The popular view out in the real world is that public services are going down the pan fast – and this week the city council cabinet has reinforced that view with a series of damning facts and figures.
Its annual performance report threw up the sad fact that 62 per cent of key targets were missed in 2014/15 and the majority of those were worse than they were the previous year.
Most troubling was that only 22 per cent of the targets covering services for vulnerable people like the elderly, homeless, children in care and the disabled are being met. These include waiting times for assessments and responses to complaints.
Even the relatively successful economic development department, which is charged with generating investment, jobs and growth, only met 57 per cent of its targets.
We are told action is in hand to turn this around.
Whether or not that is the case, it adds further credibility to the charges made by Lord Bob Kerslake in his report that Birmingham City Council is failing as an organisation to provide for its citizens.
As the report was presented at Cabinet, opposition Tory leader Robert Alden thanked the Labour leadership for their honesty, but warned ‘the reality is that 62 per cent of targets are being missed, but most damning is that 50 per cent of them are deteriorating. The direction of travel is very concerning’.
What is of real concern is that the struggling children’s services department, currently under the close scrutiny of the Department for Education and part-way through a three-year improvement plan, is by far the main source of the problems. Of 21 targets associated with child protection, only five were met.
But this also has given the Labour leadership a get-out – being 12 months into a three-year plan they have bought some time.
Cabinet member Brigid Jones explained that there had been a focus on stabilising the management structure, filling vacancies and reducing workloads. All of these were being achieved, which means they have allowed other parts of the service to slip – such as the time scales for children in care case reviews which were 28 per cent below target.
There has traditionally been a bit of a non-aggression pact between the political parties when it comes to children’s services – not only have the problems straddled different administrations and governments but no one wants to make political capital out of child abuse and care services.
But Birmingham has a real problem coping with the demand for complex child safeguarding services and after seeing the situation steadfastly fail to improve over six years, we are seeing little sign of any progress now.
It is of course difficult for those on the outside to know what is happening within the department and whether vulnerable children are getting the care and support they need.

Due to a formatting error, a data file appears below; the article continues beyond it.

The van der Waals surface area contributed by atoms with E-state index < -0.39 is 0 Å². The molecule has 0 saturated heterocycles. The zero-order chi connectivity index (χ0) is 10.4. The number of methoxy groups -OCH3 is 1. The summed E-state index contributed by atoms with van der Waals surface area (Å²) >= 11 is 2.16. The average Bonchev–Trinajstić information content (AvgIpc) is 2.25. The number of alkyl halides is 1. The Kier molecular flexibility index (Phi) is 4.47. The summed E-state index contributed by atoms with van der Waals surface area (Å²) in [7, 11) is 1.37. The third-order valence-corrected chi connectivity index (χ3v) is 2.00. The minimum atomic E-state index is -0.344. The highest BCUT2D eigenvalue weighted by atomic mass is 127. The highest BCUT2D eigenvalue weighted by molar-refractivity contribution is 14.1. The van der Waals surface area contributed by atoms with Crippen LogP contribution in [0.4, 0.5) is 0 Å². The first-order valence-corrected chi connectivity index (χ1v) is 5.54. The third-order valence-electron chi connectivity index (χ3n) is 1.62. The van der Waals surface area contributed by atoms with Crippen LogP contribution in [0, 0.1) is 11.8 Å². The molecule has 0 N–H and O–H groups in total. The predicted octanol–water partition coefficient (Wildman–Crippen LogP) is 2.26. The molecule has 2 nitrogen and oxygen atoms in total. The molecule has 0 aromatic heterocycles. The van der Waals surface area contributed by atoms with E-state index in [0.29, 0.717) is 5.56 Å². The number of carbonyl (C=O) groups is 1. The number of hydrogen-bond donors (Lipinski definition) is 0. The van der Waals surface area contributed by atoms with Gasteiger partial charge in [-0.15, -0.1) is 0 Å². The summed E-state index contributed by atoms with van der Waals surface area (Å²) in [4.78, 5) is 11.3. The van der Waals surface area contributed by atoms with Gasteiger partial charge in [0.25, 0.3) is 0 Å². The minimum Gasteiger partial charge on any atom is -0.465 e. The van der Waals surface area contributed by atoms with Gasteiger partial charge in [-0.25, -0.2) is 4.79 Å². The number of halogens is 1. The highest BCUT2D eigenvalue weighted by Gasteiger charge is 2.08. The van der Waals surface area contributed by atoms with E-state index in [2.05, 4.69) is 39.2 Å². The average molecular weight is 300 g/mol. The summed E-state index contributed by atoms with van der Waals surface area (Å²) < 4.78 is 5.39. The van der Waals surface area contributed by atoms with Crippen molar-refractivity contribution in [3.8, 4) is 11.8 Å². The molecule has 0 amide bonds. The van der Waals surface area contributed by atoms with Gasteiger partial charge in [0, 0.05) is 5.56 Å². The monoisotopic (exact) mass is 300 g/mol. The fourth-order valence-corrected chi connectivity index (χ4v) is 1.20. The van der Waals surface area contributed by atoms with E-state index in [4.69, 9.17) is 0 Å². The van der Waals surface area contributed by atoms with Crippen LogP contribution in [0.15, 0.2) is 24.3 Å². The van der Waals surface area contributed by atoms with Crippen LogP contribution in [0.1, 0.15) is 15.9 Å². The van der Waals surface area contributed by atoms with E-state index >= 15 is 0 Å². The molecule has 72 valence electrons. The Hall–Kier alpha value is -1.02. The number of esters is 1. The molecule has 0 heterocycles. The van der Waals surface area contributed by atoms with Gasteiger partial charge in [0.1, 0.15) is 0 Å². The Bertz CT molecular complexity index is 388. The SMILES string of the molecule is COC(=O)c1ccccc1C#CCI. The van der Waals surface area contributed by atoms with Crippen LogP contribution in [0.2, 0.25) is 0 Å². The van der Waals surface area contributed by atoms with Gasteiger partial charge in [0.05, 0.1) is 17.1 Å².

According to the leadership we have to trust that the desired improvements are on the way and that the authorities, including the Government, will ensure this – however, to date no one has covered themselves in glory in this respect.
It does not help when the report is not very clear on how things are going to improve. As Tory Matt Bennett, a former head of children’s care services in the city, pointed out the analysis of bed blocking delays only told us that there are a number of reasons performance was poor and someone is looking at dealing with it. This is hardly going to inspire confidence.
The city council is sitting on £345 million reserves at the same time as pleading poverty. At the outset this looks like that act of a world class miser.
Lib Dem leader Paul Tilsley said it hardly helps the case when Birmingham goes to government with the ‘begging bowl’ while sitting on that little haul.
But before the anti-cuts brigade demand the funds be used to keep the lights on in city council offices, it has now be revealed the vast majority of that cash is ring fenced – handed over by Government and other funding agencies to spend on specific services or committed to set projects.
Deputy leader Ian Ward sad that they can only call on about £26 million of that money to prop up services and called for some ‘greater honesty’ from government ministers who use the higher reserves figures as a justification for cuts. Quite.
Poor Birmingham City Council was dragged somewhat unwittingly to the defence of the European Union by none other than Virgin mogul Richard Branson during a TV interview.
As if to show how small and not at all bureaucratic the European Union is, he said it employs a similar number of staff to Birmingham City Council - the implication being that this continent spanning organisation covering a 300m plus population, with umpteen different languages, is actually lean and efficient. Or, to put it another way, our local authority serving slightly more than a million people is unbelievably bloated.
Sadly however neither is true. A quick scan of both organisations’ websites reveals that the European Union directly employs 23,556 people and Birmingham City Council just 12,559.
Former chairman of Birmingham's planning committee Peter Douglas Osborn spotted this view while attending the funeral of former director of regeneration Clive Dutton this week.
It shows The Shard towering over Southwark Cathedral.
Clive was of course known for his support of large skyscrapers and supporting modern architecture as a means of framing historic buildings - not always to the taste of conservation groups.
Coun Osborn observed: "This a juxtaposition of the old and the new that Clive would have liked."